Resolved unanimously that in exercise of the discretion vested under Clause 1 of the trust deed, the trustees do hereby set apart a portion of the trust funds represented by the investments more particularly specified in the schedule A hereunder written held directly or through partnership (which portion of the trust funds is hereinafter referred to as the'Slice A of the trust funds') and shall deal with the said slice A of the trust funds in the following manner: (a) The trustees shall pay the net income of the slice A of the trust funds arising or accruing during the period from 1-4-1976 and up to and including 31-3-1978 to Smt. Anarkali Sarabhai for her absolute use and benefit and the trustees shall subject to the interest of the said Smt. Anarkali Sarabhai and Gira Sarabhai in the net income of the slice A of the trust funds in terms of paragraph Nos. 1 (a) and (b) hereof hold with effect from 1-4-2001 or up to the death of the last survivor of Gira Sarabhai, Geeta Mayor and Smt. Anarkali Sarabhai whichever date is earlier the corpus of the slice A of the trust funds for such person or persons including the said Smt. Anarkali Sarabhai and for such object or objects, purpose or purposes either absolutely or in trust or trusts and upon such terms and conditions including grant of further power to appoint as the said Smt. Anarkali Sarabhai may by deed or deeds appoint at any time before 1-4-2001 without transgressing the provisions of Sections 13 and 14 of the Transfer of Property Act, 1882 provided, however, that the trustees shall have full power and absolute authority to direct that the power of appointment exercised by the said Smt. Anarkali Sarabhai shall come into force at any earlier date before 31-3-2001 and thereupon the interest the said Smt.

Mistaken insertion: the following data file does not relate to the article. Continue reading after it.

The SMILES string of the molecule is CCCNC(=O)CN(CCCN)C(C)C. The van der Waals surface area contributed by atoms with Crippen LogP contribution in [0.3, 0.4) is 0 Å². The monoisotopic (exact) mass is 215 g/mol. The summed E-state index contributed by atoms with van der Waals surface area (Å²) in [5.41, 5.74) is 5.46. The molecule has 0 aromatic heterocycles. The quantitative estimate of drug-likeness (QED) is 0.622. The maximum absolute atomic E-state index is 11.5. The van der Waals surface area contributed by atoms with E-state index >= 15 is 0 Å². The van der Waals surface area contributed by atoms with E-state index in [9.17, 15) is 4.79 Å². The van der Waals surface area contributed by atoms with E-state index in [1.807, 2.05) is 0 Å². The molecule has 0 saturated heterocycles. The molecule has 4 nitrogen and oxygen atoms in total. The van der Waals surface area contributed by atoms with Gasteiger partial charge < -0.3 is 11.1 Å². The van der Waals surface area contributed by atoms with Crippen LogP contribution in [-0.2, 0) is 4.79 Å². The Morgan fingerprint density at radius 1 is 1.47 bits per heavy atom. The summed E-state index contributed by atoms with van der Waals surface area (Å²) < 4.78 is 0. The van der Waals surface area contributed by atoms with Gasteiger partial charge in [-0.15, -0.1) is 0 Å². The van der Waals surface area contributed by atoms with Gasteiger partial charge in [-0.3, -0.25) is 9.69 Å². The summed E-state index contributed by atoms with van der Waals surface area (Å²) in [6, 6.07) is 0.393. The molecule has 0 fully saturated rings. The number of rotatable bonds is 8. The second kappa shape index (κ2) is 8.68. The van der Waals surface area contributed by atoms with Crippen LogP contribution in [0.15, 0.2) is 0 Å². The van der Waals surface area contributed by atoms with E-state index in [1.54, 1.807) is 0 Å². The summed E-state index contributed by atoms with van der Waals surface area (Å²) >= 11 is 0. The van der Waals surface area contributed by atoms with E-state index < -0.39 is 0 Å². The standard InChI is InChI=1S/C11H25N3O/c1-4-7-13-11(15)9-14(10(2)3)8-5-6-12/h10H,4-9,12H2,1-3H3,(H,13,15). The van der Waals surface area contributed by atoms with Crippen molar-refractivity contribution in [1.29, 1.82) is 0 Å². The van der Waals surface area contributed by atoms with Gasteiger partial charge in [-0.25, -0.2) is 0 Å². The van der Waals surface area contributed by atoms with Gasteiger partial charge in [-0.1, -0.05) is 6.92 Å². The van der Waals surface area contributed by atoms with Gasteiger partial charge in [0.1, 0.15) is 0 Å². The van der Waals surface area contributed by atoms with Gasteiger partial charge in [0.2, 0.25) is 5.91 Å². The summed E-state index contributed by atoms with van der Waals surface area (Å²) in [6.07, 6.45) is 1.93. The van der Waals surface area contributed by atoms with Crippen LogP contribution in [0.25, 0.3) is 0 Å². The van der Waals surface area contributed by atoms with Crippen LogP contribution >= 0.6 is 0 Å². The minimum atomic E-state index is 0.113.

Anarkali Sarabhai and Gira Sarabhai in the net income of the slice A of the trust funds shall cease and the trustees shall act accordingly. If the said Smt. Anarkali Sarabhai shall die before 31-3-1978 the trustees shall deal with and dispose of the net income of the slice A of the trust funds accruing or arising during the period from and after the death of the said Smt. Anarkali Sarabhai and up to and including 31-3-1978 in accordance with the provisions contained in Clause 1 of the deed of settlement. , (b) From and after 1-3-1978 and including 31-3-2001 or up to the death of the last survivor of Gira Sarabhai, Geeta Mayor and Smt.

Anarkali Sarabhai whichever date is earlier, the trustees shall pay the net income of the slice A of the trust funds accruing or arising during the aforesaid period to the said Gira Sarabhai for her absolute use and benefit. If the said Gira Sarabhai shall not then be living or shall die at any time during the aforesaid period, the trustees shall deal with the net income of the slice A of the trust funds accruing or arising during the period from and after the death of the said Gira Sarabhai in accordance with the provisions contained in Clause 2 of the said deed of settlement.